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Treatment adherence is an important variable in psoriasis therapy, and it can be the deciding factor between successful and unsuccessful outcomes. Prescribing once-a-day, cosmetically acceptable regimens can be key in achieving better treatment adherence in psoriasis patients.
Psoriasis can be difficult to treat, and it can be even more challenging should patients not adhere to the instructions given to them. Nonadherence to treatment not only leads to frustration for both patient and physician, but it may also result in protracted and seemingly ineffective treatment courses.
Psoriatic solutions, foams, sprays and medicated shampoos are much easier to comply with because they are not messy. However, patients often cite cosmetic reasons for not regularly using their prescribed topical therapies, particularly when prescribed greasy ointments, as these are notorious for staining clothes, sheets and furniture. Because ointments can be messy, the only practical time to apply them is in the evening.
"If an ointment applied twice a day is deemed the best therapeutic option, I often advise my patients to wear old pajamas before going to bed. In the morning, however, patients should first apply the ointment and then continue their daily morning routine, such as brushing their teeth, shaving, etc., and, just before dressing, they can wipe off the ointment. These 15 to 20 minutes of treatment can have a therapeutic impact on their psoriasis," Dr. Lebwohl says.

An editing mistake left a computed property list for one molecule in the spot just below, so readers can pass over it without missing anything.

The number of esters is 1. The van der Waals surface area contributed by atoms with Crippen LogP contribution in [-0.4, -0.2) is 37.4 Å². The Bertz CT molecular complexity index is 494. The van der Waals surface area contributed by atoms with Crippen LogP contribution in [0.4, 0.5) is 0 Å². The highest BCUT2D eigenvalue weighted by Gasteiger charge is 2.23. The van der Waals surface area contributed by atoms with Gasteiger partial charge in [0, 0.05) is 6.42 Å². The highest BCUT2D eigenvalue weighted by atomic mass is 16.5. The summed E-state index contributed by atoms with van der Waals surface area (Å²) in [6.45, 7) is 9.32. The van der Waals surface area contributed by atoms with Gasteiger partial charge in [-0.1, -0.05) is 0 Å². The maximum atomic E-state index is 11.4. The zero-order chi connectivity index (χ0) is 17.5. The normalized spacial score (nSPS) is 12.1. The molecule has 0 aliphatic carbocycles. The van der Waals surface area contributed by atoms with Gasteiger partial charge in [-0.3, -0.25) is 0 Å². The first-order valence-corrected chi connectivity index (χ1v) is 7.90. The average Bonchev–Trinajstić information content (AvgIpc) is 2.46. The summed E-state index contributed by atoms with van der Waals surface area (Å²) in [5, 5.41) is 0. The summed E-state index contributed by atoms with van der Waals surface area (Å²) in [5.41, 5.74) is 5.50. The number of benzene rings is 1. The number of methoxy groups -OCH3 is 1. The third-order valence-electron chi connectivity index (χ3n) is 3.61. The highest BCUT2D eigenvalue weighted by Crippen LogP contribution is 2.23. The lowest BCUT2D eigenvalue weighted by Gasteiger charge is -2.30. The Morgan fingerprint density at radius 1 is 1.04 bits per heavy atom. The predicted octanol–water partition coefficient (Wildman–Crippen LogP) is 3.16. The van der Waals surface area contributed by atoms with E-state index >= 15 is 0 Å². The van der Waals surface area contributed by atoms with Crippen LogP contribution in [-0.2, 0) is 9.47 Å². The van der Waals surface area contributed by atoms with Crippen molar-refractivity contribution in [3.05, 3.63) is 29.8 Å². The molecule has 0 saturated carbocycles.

A once-a-day application of topical therapy is much easier to comply with than a twice-a-day regimen. Therefore, it would be advantageous to prescribe more potent medications once daily, whenever possible and indicated. According to Dr. Lebwohl, many of the medications that have been researched have been studied for once-a-day application, and for some of them, there is data that the once-a-day regimen is just as effective as twice a day. But this isn't always the case.
"Fluocinonide 0.1 percent cream (Vanos, Medicis) applied once a day for atopic dermatitis is just as effective if applied twice a day (Del Rosso J. Bhambri S. J Clin Aesthetic Dermatol. 2009;2(9):24–32). However, in psoriasis, a twice-a-day application with the same medication is more effective than once-a-day application," Dr. Lebwohl says.
Oral medications and biologics are less of an issue in terms of compliance, because physicians typically will take the extra time to educate their patients in great detail about these therapeutic modalities. According to Dr. Lebwohl, patients appear to be more compliant when given detailed instructions about a treatment.
"Because the drugs are systemic and because patients may need monitoring of some sort when taking such medications, we spend more time talking to patients about them, and, as a result, patients appear to take the therapy more seriously. I think patients are more compliant with systemic drugs than they are with creams and ointments, which can be messy," Dr. Lebwohl says.